Wednesday, June 13, 2007

Book Review: Two Decent Mystery Novels

I just finished reading two Tom Bradby’s mystery novels published by Anchor: The Master of Rain and The White Russian. It's not your typical breezy, beach-toting thrillers. For one thing, the protagonists-- both police officers--are looking for something beside murderers. But like other detectives, they are non-conformists living by their own rules—damning the consequences whatever they may be.

The Master of Rain, the weaker of the two books, takes place in 1920s Shanghai, which is occupied by European powers and ruled like a fiefdom. As a result, revolution is fomenting in the countryside, fueled by growing resentment among the native Chinese, and egged on by Bolsheviks in their midst. This an anti-colonial theme that Bradby cites frequently in his book and echoed by its main character, Richard Field, an idealistic, freshly-minted police detective with a troubled past, who is new to Shanghai and naïve to its corrupt workings. He is tasked with suppressing communist tendencies but is assigned to investigate some grisly murders of Russian prostitutes. Suspects include a prominent Chinese underworld figure, and even members of the upper echelons of the city elite, which includes his uncle.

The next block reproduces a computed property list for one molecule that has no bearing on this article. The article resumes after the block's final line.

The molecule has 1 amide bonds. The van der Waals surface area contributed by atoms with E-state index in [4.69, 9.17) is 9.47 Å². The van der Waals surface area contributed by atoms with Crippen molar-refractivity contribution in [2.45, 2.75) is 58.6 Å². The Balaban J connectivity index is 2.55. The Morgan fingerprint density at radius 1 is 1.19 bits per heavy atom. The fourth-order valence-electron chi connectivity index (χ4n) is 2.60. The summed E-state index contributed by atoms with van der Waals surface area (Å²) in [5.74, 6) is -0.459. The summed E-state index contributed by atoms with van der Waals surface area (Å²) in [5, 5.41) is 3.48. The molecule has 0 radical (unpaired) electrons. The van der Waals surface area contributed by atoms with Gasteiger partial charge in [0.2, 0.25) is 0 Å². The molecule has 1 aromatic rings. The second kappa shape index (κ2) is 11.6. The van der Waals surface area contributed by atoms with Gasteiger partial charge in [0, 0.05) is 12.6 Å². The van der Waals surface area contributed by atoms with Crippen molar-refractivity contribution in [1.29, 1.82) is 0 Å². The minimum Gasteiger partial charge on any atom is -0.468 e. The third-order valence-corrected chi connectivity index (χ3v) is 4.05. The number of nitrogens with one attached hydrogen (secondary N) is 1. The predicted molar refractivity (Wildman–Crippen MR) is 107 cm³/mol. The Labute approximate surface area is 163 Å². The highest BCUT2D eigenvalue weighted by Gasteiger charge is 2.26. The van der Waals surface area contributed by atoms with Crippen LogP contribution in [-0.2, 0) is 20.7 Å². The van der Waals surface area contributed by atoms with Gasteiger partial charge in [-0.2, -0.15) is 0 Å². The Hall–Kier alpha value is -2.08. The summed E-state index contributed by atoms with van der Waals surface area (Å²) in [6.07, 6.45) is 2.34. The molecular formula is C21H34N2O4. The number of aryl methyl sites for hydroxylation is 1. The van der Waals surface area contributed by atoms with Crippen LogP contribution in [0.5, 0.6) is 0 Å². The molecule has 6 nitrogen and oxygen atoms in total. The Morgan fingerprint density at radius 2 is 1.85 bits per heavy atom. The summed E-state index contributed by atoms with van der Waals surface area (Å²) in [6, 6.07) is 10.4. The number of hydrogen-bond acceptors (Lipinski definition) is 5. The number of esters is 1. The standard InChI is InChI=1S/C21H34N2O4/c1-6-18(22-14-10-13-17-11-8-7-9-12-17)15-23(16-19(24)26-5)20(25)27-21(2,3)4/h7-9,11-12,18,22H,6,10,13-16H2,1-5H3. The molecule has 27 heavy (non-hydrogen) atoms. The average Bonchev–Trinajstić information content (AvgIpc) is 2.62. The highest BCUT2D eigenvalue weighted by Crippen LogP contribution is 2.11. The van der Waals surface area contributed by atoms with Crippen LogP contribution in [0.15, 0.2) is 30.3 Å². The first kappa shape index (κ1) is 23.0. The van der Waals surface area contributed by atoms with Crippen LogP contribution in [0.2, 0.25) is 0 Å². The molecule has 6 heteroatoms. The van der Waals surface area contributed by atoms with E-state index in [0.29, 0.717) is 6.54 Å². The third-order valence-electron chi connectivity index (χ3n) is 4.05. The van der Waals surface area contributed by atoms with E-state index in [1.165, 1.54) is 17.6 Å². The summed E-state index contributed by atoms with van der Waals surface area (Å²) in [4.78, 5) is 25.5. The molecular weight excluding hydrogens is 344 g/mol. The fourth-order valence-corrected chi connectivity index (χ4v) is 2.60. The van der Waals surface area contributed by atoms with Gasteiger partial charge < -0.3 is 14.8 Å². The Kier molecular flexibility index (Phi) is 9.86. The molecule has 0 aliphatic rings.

The White Russian runs along similar themes but it’s a much better novel. This time the story takes place in St. Petersburg, Russia. The country is on the cusp of revolution, but Chief Detective Alexander Ruzsky must investigate several murders while dealing with serious family issues, including estranged relationships with his wife and father. Ruzsky, too, has burdened himself with the past, and the weight of which almost kills him.

There are no Hollywood endings with Bradby. Both Field and Ruzsky catch their murderers except their victory is bittersweet. To them, murderers are the product of a corrupt system, and it is this system they are fighting against. But it's too powerful for one man to take on alone; so they are forced to accept the status quo and choose exile instead, letting history take its course.

Bradby’s strength is that he renders his novels with such lushness and vividness. The problem with Bradby is that he overdoes it, sacrificing plot and character development in the process. The Master of Rain especially suffers from this: I simply don’t care for Field and the plot moves at a snail’s pace, and often it doesn’t move at all. The White Russian, on the other hand, is a vast improvement.

I recommend both books, but if you had to choose just one, read The White Russian.

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